By CLARK MASON
THE PRESS DEMOCRAT
With little fanfare or discussion, Sebastopol has become the latest city in Sonoma County to lower a tax charged on most real estate
The City Council introduced an ordinance that will reduce by hundreds of dollars the amount it tacks onto the sale of an average home.
In a tacit acknowledgement that they may have been charging too much, several cities in Sonoma County have recently reduced their documentary transfer tax rates.
Sebastopol, which for years has been levying more than three times the amount specified by state law, follows Cloverdale and Cotati, which have revised their rates downward to conform to the Revenue and Taxation Code.
City officials say that property owners who think they were overcharged under the old rate shouldn’t necessarily expect a refund.
But one of them, Linda Williams, a retired teacher who bought her Cotati home in 1997, said she intends to pursue a refund.
“I’m a single person who struggles to keep things together,” she said.
She paid about $250,000 for her house, and Cotati would have collected $750 on the property transfer tax rate the city had in place at the time, rather than $275 specified by state law and the amount that reflects Cotati’s recently revised rate.
That extra $475, she said, is worth fighting for.
“I just retired from teaching with not a lot of expendable income,” she said. “If there’s a way to get a refund, or get an adjustment of some sort, I’m definitely interested.”
Cotati City Manager Dianne Thompson said property owners can contact her office if they are seeking a refund, but did not explain what would happen from there.
“We’re working on it on a case-by-case basis,” she said.
A property owner can file a claim against Sebastopol, but the city plans to defend what it’s been charging for the past two decades, said City Attorney Larry McLaughlin.
“We’re sticking with our ordinance as adopted back in 1991,” McLaughlin said. “It was a valid ordinance, it was not challenged and in our opinion it’s way too late to challenge now in terms of validity.”
Cloverdale officials admit no wrongdoing and say they are simply going with a more conservative approach to interpreting tax code.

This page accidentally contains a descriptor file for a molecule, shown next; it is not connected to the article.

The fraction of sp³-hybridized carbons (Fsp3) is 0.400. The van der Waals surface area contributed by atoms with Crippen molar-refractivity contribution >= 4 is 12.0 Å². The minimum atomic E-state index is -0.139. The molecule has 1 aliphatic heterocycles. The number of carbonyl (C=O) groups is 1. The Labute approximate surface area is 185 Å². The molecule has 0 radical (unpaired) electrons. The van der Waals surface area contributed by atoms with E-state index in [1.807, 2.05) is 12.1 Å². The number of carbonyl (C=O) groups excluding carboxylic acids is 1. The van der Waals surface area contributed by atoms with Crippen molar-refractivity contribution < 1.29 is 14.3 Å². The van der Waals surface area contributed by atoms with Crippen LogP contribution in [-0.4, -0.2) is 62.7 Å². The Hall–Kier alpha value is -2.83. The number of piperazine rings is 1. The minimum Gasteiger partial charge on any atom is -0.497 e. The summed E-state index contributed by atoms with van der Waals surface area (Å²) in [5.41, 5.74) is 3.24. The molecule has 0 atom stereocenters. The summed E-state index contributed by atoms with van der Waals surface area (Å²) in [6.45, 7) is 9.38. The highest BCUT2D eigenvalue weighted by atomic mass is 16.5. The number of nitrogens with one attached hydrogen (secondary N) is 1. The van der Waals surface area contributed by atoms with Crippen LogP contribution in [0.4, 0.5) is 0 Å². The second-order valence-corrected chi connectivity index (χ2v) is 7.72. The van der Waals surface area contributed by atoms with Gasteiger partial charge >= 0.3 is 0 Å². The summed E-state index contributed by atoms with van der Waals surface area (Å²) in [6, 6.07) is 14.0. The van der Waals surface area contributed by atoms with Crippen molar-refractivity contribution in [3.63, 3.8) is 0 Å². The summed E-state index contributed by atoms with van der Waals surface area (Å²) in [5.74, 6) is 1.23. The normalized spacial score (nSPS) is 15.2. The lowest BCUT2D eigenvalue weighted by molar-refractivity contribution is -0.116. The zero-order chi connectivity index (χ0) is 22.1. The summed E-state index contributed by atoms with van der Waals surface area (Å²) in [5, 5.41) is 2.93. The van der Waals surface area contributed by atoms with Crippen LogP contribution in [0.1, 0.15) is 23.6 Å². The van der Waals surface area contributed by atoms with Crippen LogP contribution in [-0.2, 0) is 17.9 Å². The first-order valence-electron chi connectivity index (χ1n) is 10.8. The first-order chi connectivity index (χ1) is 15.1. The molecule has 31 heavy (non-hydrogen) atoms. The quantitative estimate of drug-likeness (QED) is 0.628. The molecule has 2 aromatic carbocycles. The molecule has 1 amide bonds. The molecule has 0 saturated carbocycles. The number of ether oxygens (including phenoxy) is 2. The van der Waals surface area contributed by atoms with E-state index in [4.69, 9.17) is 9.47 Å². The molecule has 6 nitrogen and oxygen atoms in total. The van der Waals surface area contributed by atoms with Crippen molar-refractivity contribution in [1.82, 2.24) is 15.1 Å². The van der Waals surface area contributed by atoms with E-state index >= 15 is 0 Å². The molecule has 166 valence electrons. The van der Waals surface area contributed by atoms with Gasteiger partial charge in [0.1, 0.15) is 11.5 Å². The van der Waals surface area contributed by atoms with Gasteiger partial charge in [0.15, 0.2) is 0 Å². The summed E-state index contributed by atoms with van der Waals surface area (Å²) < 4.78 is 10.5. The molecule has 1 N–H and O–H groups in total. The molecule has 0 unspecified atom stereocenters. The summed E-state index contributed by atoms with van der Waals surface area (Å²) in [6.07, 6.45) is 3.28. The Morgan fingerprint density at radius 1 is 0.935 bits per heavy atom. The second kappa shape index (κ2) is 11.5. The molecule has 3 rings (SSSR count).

The documentary transfer tax rate is something all counties and most cities in California impose when a property changes hands. There are exceptions, including transfers that are a gift between spouses, or between individuals and their revocable trusts.
Typically, the buyer pays the transfer tax, but that can vary and sometimes the seller pays it if agreed to in the property transaction.
“It’s negotiated on a case-by-case basis,” said Ray Leonard, administration manager in the Sonoma County Recorder’s Office.
The state Revenue and Taxation Code sets the documentary transfer tax for counties at a standard $1.10 per $1,000 of sales price. Cities also can impose a fee, but according to the code, are restricted to half the county rate, or 55 cents per $1,000. It is credited against the county tax.
The rules are different for charter cities, such as Santa Rosa and Petaluma — the only two in Sonoma County — which levy larger tax rates.
According to state tax code guidelines, non-charter cities are supposed to split the proceeds with the county, so that the total amount charged on the property transfer remains $1.10 per $1,000, according to Leonard.
In the three Sonoma County cities that hasn’t been the case.
Cloverdale since 1993 has charged an additional $1.10 per $1,000 beyond what the county charges, resulting in a total tax of $2.20 per $1,000 value. On a $300,000 home that means the total tax was $660, rather than $330.
Cotati for years charged an additional $1.90 per $1,000, which boosted the total tax on property transfers there to $3 per $1,000.
Instead of paying $330 on the sale of a $300,000 home, a Cotati homebuyer paid $900.
In Sebastopol, the total transfer tax has been $3.10 per $1,000, because Sebastopol charged a separate city rate of $2 per $1,000 beyond the county rate.
On a $300,000 home sale, that boosted the transfer tax on the home to $930, instead of $330.
The Sebastopol City Council last month had to adjust its general fund to reflect the $70,000 annual dip in revenue it will experience from reducing the tax rate.
“It’s a bit of a bind we are in now. Our budget is extremely thin,” said Sebastopol Vice-mayor Mike Kyes. “Certainly we need to follow the rules.”
You can reach Staff Writer Clark Mason at 521-5214 or firstname.lastname@example.org.